There’s nothing quite like working in the San Francisco Bay Area. Innovation is happening all around us—and as consultants, we get to see it in person every day working with our clients. Tomorrow’s must-have apps are on the drawing board, some awe-inspiring ecommerce service is about to go live, and life-saving devices are going through their approval paces all the time.
Dig deeper and you’ll see innovation on many fronts beyond the products. These businesses are also disrupting the norms of the traditional workplace, adopting different definitions of what “work” looks like and creating notable cultures.
We saw it play out during the recent NewCo Bay Area festival, a multi-day distributed conference where we got to visit some of the most innovative and meaningful businesses in the Bay Area to see and hear what makes them tick. The five companies below have created engaged workforces and cohesive cultures.
Adobe’s marketing and document solutions have enabled creativity for countless companies.
During a panel discussion at Adobe’s San Jose HQ, we heard a range of viewpoints on “the future of work,” with speakers from several organizations, including Adobe, General Motors Advanced Technology and even the mayor of San Jose.
The talk brought up a newer challenge for any team tasked with attracting and retaining in-demand talent. Today’s job candidates are not prioritizing money or profitable businesses—they are seeking meaning in their work (a common theme of NewCo companies). Passion vs. paycheck is a constant query for those on the job hunt.
Acquired by Campbell Soup Co. in 2013, this 10-year-old company makes nutritious organic snacks and meals for babies and toddlers.
We got a private tour of Plum Organics’ newly remodeled Emeryville office space. It aims to be a healthy, happy workplace that entices employees to want to spend their time there—not just because they’re expected to show up every day.
While some companies tiptoe around the concept of a distinct culture, in reality they are focused on actually having one (sounds familiar to us!). Plum has a collective vision of who they want to be and how they want working there to feel. To pull it off, they encourage “shout-outs” of praise across the company that can be made by anyone (not just management) and an empowered workforce that manages their own time. They also follow four core value: BYOS (bring your own self); lead with heart; fight the good fight; and use business as a force for good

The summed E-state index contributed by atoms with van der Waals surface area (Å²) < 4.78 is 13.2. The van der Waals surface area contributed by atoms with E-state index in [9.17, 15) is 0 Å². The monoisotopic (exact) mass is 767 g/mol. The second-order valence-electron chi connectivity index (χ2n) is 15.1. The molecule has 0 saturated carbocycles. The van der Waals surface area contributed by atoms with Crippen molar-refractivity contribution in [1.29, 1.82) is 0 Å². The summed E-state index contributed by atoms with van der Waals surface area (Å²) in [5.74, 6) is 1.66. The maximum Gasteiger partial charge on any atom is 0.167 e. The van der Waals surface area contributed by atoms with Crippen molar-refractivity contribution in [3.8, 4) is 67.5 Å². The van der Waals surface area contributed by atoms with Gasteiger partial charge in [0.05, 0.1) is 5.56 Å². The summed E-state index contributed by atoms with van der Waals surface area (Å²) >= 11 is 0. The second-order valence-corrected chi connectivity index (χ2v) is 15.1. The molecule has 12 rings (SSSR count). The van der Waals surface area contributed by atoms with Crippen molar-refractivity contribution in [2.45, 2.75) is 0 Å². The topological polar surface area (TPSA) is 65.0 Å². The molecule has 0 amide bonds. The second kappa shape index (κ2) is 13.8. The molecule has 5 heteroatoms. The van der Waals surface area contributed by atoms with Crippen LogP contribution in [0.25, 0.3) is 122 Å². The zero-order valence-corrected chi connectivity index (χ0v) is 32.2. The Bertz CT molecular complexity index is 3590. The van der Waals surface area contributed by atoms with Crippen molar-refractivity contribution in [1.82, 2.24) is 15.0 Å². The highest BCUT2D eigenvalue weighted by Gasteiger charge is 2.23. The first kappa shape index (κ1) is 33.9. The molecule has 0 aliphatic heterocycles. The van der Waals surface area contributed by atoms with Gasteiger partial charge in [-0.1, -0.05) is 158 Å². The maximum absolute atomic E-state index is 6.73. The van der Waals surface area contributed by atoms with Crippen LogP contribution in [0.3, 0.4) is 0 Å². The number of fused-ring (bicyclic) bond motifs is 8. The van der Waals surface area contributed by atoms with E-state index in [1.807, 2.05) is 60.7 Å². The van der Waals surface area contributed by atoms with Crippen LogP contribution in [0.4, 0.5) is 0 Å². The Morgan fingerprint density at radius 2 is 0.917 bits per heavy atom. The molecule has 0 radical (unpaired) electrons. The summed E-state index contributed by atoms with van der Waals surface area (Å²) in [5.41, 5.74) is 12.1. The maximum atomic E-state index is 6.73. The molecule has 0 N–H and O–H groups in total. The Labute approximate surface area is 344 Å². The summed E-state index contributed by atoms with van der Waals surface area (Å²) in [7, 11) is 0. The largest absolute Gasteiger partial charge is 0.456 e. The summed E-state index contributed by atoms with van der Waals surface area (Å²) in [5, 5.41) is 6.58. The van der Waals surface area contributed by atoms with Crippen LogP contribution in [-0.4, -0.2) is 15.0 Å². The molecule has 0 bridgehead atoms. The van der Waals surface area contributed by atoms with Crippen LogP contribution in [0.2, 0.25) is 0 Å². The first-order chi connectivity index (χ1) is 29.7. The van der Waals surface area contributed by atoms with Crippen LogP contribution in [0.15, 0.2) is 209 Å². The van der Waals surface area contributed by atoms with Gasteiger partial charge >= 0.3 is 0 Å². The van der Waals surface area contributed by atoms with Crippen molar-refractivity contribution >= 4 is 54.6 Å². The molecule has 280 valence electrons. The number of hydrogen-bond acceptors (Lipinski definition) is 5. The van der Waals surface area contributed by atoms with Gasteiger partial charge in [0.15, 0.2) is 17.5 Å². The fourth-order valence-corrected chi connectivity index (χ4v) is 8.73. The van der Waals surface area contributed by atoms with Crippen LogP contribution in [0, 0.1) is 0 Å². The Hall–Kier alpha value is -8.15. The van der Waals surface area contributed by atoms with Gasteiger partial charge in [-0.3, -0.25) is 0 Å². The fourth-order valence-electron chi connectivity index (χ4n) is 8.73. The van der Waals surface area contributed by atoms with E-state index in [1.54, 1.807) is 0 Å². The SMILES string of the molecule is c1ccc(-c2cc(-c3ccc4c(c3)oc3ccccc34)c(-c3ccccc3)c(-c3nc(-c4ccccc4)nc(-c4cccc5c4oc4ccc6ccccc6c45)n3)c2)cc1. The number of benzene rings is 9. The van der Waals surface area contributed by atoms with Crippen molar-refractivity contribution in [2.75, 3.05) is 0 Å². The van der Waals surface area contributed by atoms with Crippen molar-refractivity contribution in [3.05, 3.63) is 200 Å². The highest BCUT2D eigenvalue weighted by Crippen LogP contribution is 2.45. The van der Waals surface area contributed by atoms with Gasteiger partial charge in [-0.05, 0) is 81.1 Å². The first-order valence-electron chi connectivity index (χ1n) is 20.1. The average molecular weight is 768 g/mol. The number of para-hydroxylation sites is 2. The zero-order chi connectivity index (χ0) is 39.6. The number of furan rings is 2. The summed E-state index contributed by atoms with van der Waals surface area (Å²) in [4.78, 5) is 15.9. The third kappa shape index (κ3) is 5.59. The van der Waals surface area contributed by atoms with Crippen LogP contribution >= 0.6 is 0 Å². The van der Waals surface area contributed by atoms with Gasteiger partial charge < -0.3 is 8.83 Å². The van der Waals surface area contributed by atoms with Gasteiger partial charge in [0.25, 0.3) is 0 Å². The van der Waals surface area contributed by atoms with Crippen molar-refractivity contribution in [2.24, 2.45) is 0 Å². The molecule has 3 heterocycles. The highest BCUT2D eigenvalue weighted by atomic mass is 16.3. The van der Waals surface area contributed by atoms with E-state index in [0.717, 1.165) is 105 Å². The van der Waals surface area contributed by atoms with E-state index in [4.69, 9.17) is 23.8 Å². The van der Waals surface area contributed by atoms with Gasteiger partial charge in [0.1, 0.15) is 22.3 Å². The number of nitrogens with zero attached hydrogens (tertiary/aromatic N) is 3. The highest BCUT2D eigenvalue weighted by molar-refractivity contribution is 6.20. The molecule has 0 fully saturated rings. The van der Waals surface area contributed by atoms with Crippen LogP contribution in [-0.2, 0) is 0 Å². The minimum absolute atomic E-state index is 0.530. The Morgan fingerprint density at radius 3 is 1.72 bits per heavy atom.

As longtime followers of RoseRyan’s core values, we admire Plum Organics’ dedication to nurturing and developing their culture.
This venture capital firm has supported the fast growth of companies like Netflix, MobileIron, ShorTel and others in the fintech, marketing technology and enterprise tech spaces.
In the firm’s San Francisco office, general partner Steve Vassalo told us why he was specifically hired for his design background. We think this is an interesting development in the tech industry. Their firm foresees an uptick in the number of designer-founded startups, and predicts their unique experience will lead to better user experiences all around. Consumers will see the effects of this trend as the Internet of Things continues to take off in the many appliances we use.
Like other firms that are transforming the concept of culture, this VC firm believes a focus on love and trust in the organization enables growth—rather than solely focusing on growth itself.
A creative interactive design agency turns static physical spaces into dynamic interactive environments.
As Darren David, CEO of this San Francisco firm told us, people are seeking experiences more than attaining things. That’s why there’s a heightened interest in virtual reality. However, the VR industry has mostly focused on creating a silo experience that shuts out users from reality and anyone in real life while they wear those nifty headsets.
Stimulant wants to create alternate realities that can be experienced together, therefore bringing people together. How do environments encourage collaboration? Stimulant is asking this question as companies benefit from figuring out how to drive more face-to-face interactions between their workers.
Providing work environments where remote workforces can go for a change of pace, meetups and a collaborative atmosphere.
We checked out WeWork Transbay, seven floors of coworking space and amazing views of downtown, the Bay and lots and lots of sunlight. The open floor plans, glass office, community area and weekly social events foster collaboration among coworkers and people working from entirely different companies. Imagine the chance meetings and creativity that naturally bubbles up around today’s version of the water cooler—the entrance to a meditation room.
At RoseRyan, our consultants get to work alongside some of the most innovative tech and life sciences companies in the Bay Area, becoming an essential part of their finance teams, such as when we’re controllers for emerging growth companies or helping with a liquidity event. No matter what we’re doing, we are guided by our firm’s distinctive culture and fascinated by the shifts in work trends we see evolving.
Tracey Hashiguchi heads up RoseRyan’s emerging growth and small business team, a dedicated group of consultants helping companies launch and grow. She develops RoseRyan’s strategy, programs and consulting team for helping startups get to the next level. Before joining RoseRyan, Tracey worked at Deloitte.
Our marketing coordinator Lauren Kershner keeps the marketing engine humming at RoseRyan. She joined the team in 2016 and runs our campaigns and programs, digital marketing and more, and she brings lots of positive energy to the office.